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The Latest Edition of "Eyes on malaria" magazine will be out very soon!! | CALL FOR ARTICLES: AMMREN is inviting journalists / writers / scientists interested in reporting on malaria to send articles for publication in its international magazine “Eyes on Malaria” and for posting on its website. Please contact the AMMREN Secretariat for more details click here. Enjoy your stay!. Volunteers and interns urgently needed to work with an NGO working in the area of malaria and health. Apply through - ammren1@gmail.com / ammren1@yahoo.com. Journalists interested in reporting on and writing articles on health issues should please reply through this email: ammren1@gmail.com

ANNOUNCEMENTS:::

TIPS ON MALARIA

  • HOW CAN MOSQUITOES BE CONTROLLED?

    Mosquitoes around the home can be reduced significantly by minimizing the amount of standing water available for mosquito breeding. Residents are urged to reduce standing water around the home in a variety of ways.

  • HOW CAN I PROTECT MYSELF FROM MOSQUITO-BORN DISEASES?

    The best way is to avoid being bitten by mosquitoes.This can be accomplished using personal protecting  while outdoors when mosquitoes are present. Treated bed nets should be used sleeping. Mosquito repellent should be used when outdoor.

  • WHO ARE AT RISK?


    Nearly half of the world’s population is at risk of getting malaria. Pregnant women are particularly at risk of malaria. Children under 5 years are at high risk of malaria.
     

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EDITORIAL

As the days  draw nearer to 2015 malaria targets,  stakeholders have intensified moves to scale-up interventions to end malaria deaths, as a first step in the march towards elimination, instead of merely trying to control the disease.

Stakeholders are compelled to take a hard look at the situation to build on the gains
achieved so far, what is being done right and what should be avoided.

The good  news is that today, malaria can be prevented,  diagnosed and treated. The key tools for prevention include long-lasting insecticidal nets (LLINs), indoor residual spraying (IRS), intermittent preventive treatment for pregnant women (IPTp) in high transmission settings and vector control measures such as larviciding.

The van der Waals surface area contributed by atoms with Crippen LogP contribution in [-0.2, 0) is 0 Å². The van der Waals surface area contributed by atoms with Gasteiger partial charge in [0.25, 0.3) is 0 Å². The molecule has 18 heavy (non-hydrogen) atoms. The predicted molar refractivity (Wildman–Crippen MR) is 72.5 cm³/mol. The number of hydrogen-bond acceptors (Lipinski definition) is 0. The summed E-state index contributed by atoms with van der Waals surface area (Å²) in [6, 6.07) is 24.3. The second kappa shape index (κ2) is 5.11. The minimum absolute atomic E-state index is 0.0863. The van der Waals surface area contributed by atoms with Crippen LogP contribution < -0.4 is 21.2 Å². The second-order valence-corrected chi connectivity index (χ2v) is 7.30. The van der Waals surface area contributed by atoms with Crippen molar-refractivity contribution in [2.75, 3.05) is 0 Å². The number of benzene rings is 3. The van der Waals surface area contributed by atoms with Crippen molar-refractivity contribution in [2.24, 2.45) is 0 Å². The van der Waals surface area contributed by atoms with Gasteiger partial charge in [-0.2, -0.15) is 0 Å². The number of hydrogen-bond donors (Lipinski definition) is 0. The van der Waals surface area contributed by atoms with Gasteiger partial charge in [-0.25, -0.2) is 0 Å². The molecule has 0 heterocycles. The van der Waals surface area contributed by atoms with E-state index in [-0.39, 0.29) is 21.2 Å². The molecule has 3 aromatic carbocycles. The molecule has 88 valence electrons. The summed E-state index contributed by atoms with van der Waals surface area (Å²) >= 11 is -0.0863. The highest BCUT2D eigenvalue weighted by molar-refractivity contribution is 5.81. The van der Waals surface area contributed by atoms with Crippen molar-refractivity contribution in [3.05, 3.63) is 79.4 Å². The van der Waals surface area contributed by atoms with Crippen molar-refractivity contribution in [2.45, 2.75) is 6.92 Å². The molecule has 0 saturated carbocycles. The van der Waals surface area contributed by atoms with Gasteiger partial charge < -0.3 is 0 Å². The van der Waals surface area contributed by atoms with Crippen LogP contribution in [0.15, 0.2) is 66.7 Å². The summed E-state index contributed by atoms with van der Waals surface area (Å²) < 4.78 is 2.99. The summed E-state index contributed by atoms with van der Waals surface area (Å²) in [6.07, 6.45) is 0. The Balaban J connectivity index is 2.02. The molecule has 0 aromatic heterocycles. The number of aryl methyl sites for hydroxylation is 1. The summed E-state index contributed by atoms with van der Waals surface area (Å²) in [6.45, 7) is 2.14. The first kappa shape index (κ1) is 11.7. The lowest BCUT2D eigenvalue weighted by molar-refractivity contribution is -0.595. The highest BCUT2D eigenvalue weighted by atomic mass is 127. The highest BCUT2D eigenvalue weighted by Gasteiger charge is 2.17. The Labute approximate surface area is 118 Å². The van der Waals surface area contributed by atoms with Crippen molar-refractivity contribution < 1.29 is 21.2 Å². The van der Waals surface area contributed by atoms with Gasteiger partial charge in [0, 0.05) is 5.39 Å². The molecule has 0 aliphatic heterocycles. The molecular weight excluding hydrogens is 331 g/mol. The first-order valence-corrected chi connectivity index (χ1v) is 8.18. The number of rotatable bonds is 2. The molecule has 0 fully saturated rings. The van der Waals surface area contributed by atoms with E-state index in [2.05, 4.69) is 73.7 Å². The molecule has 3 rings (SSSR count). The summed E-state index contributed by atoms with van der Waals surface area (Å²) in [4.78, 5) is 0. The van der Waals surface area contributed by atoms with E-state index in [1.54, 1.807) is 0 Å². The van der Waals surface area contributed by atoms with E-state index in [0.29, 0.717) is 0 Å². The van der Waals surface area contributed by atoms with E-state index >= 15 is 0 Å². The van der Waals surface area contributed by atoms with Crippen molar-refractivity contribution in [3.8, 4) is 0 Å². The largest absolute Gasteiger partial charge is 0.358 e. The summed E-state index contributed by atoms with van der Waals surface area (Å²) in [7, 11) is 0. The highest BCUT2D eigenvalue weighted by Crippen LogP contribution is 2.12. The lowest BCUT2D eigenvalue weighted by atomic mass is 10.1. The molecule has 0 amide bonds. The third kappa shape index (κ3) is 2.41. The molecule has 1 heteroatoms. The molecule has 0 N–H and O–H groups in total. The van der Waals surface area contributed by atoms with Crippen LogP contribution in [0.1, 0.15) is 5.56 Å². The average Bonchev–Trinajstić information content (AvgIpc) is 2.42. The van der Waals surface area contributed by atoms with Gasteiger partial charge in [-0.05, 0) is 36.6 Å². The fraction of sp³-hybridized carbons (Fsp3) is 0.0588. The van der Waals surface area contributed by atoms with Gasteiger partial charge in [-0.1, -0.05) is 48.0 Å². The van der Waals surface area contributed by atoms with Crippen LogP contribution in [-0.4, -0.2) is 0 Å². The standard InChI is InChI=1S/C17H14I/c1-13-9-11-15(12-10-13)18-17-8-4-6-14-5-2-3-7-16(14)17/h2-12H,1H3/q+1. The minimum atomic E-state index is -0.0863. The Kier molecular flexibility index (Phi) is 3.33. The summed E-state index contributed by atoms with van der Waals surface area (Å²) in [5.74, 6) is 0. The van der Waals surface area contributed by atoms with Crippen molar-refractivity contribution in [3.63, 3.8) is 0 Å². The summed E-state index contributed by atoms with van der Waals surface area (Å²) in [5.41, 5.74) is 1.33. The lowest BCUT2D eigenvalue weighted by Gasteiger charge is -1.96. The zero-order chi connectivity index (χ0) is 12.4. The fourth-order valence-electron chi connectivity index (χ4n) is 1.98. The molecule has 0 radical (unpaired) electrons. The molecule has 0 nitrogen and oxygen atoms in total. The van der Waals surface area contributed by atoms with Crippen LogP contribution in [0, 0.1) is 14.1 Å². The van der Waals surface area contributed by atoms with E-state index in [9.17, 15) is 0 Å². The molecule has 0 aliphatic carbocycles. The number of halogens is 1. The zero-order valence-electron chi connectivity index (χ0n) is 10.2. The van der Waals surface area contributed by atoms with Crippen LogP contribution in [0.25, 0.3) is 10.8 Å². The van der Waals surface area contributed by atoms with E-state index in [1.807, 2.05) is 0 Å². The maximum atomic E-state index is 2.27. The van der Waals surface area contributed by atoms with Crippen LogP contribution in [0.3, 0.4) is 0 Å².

The  World Health Organisation  (WHO) has  recommended  artemisinin-based combination  therapies  (ACTs) for treatment  against  P.  falciparum malaria while chloroquine (CQ) and  primaquine (PQ) remain the  treatment of choice  against chloroquine-sensitive P. vivax malaria.

Over the past decade, malaria has received a lot of attention. According to the Roll Back Malaria (RBM) partnership, more than twenty lower-burden countries around the world are already poised  to eliminate malaria within their borders. This brings hope that malaria can be eliminated with modern tools in high-transmission areas. However, many countries still have more work to do.

It is obvious that in spite of the efficacy of today's tools, eradicating malaria will require new and improved tools that are effective across geographical borders. The RBM is therefore advocating  more  research  because it  plays  a crucial role in documenting  lessons learned from the field and providing more insight to inform new policies.

For twelve long years (2000 - 2012), malaria was merely reduced by 31% in Africa. Malaria mortality in Africa was reduced by 49% over the last twelve years. The world is waiting for the malaria vaccine, which is likely to be licensed  in 2015. The big question is, 'Can the vaccine provide the final push towards malaria elimination?’

The WHO remains hopeful however that when funds are provided for 200 million LLINs to be delivered this year, it will be a “strong pipeline” in the period preceding  the target date of 2015.

In 2013,  an estimated  136 million LLINs were delivered to endemic  countries, showing a major increase over the 70 million bed nets delivered in 2012. But, this is not enough.

It is comforting, however, to know that as malaria gets more attention, the fight will surely succeed. But, most  countries  are still  very far from realising this  dream because of lack of funds to fight the disease.

There is good reason for all hands to be on deck to kick out malaria from Africa. This will yield positive economic   benefits,  leading  to poverty reduction  and  better standards of living. More commitment is needed. Action Now!!!!
 
EDITORIAL TEAM

Charity Binka
MANAGING EDITOR

Carlton Cofie
EDITOR

Eunice Menka
ASSISTANT EDITOR

COUNTRY CO-ORDINATORS

James Addy        
Ghana

Rebecca Chimjeka
Malawi

Isaiah Esipisu
Kenya

Momodou  Faal
Gambia

Mbarwa Kivuyo
Tanzania

Idrissa Ndiaye
Senegal

THE  PUBLISHER

African Media & Malaria Research Network
P. O.  Box CT 10479, Cantonments, Accra.
29 Garden  Road - East Legon, Accra- Ghana
Tel: +233 (0) 303 933 452
Email: ammren1@yahoo.com ammren1@gmail.com
info@eyesonmalaria.org Websites: www.ammren.org www.eyesonmalaria.org
 

Editions: 
Twelfth Edition